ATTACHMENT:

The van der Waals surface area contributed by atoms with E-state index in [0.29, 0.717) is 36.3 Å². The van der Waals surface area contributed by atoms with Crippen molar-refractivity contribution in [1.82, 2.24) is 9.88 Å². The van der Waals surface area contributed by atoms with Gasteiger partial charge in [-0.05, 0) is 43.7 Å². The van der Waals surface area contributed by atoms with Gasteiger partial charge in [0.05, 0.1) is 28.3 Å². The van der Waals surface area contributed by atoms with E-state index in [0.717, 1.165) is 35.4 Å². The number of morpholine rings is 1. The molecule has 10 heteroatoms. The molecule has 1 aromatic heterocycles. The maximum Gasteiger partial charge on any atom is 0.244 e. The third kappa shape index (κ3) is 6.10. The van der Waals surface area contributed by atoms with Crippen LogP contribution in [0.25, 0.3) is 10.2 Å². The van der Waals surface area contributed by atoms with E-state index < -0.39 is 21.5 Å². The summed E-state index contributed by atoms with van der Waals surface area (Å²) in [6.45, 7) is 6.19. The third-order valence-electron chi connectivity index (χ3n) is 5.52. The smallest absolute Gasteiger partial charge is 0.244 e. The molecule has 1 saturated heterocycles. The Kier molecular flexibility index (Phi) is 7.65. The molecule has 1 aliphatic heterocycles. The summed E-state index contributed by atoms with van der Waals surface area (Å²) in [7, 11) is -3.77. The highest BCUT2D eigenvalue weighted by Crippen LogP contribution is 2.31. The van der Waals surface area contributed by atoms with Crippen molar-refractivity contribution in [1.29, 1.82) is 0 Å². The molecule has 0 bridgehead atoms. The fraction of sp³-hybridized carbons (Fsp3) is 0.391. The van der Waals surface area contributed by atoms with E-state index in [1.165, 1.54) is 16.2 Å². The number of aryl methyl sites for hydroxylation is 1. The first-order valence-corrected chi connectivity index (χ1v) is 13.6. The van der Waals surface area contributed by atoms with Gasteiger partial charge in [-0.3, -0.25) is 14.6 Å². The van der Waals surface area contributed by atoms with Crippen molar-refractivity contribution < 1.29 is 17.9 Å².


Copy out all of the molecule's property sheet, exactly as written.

The van der Waals surface area contributed by atoms with E-state index in [0.29, 0.717) is 36.3 Å². The van der Waals surface area contributed by atoms with Crippen molar-refractivity contribution in [1.82, 2.24) is 9.88 Å². The van der Waals surface area contributed by atoms with Gasteiger partial charge in [-0.05, 0) is 43.7 Å². The van der Waals surface area contributed by atoms with Gasteiger partial charge in [0.05, 0.1) is 28.3 Å². The van der Waals surface area contributed by atoms with E-state index in [0.717, 1.165) is 35.4 Å². The number of morpholine rings is 1. The molecule has 10 heteroatoms. The molecule has 1 aromatic heterocycles. The maximum Gasteiger partial charge on any atom is 0.244 e. The third kappa shape index (κ3) is 6.10. The van der Waals surface area contributed by atoms with Crippen LogP contribution in [0.25, 0.3) is 10.2 Å². The van der Waals surface area contributed by atoms with E-state index < -0.39 is 21.5 Å². The summed E-state index contributed by atoms with van der Waals surface area (Å²) in [6.45, 7) is 6.19. The third-order valence-electron chi connectivity index (χ3n) is 5.52. The smallest absolute Gasteiger partial charge is 0.244 e. The molecule has 1 saturated heterocycles. The Kier molecular flexibility index (Phi) is 7.65. The molecule has 1 aliphatic heterocycles. The summed E-state index contributed by atoms with van der Waals surface area (Å²) in [7, 11) is -3.77. The highest BCUT2D eigenvalue weighted by Crippen LogP contribution is 2.31. The van der Waals surface area contributed by atoms with Crippen molar-refractivity contribution in [1.29, 1.82) is 0 Å². The molecule has 0 bridgehead atoms. The fraction of sp³-hybridized carbons (Fsp3) is 0.391. The van der Waals surface area contributed by atoms with E-state index in [1.165, 1.54) is 16.2 Å². The number of aryl methyl sites for hydroxylation is 1. The first-order valence-corrected chi connectivity index (χ1v) is 13.6. The van der Waals surface area contributed by atoms with Gasteiger partial charge in [-0.3, -0.25) is 14.6 Å². The van der Waals surface area contributed by atoms with Crippen molar-refractivity contribution < 1.29 is 17.9 Å².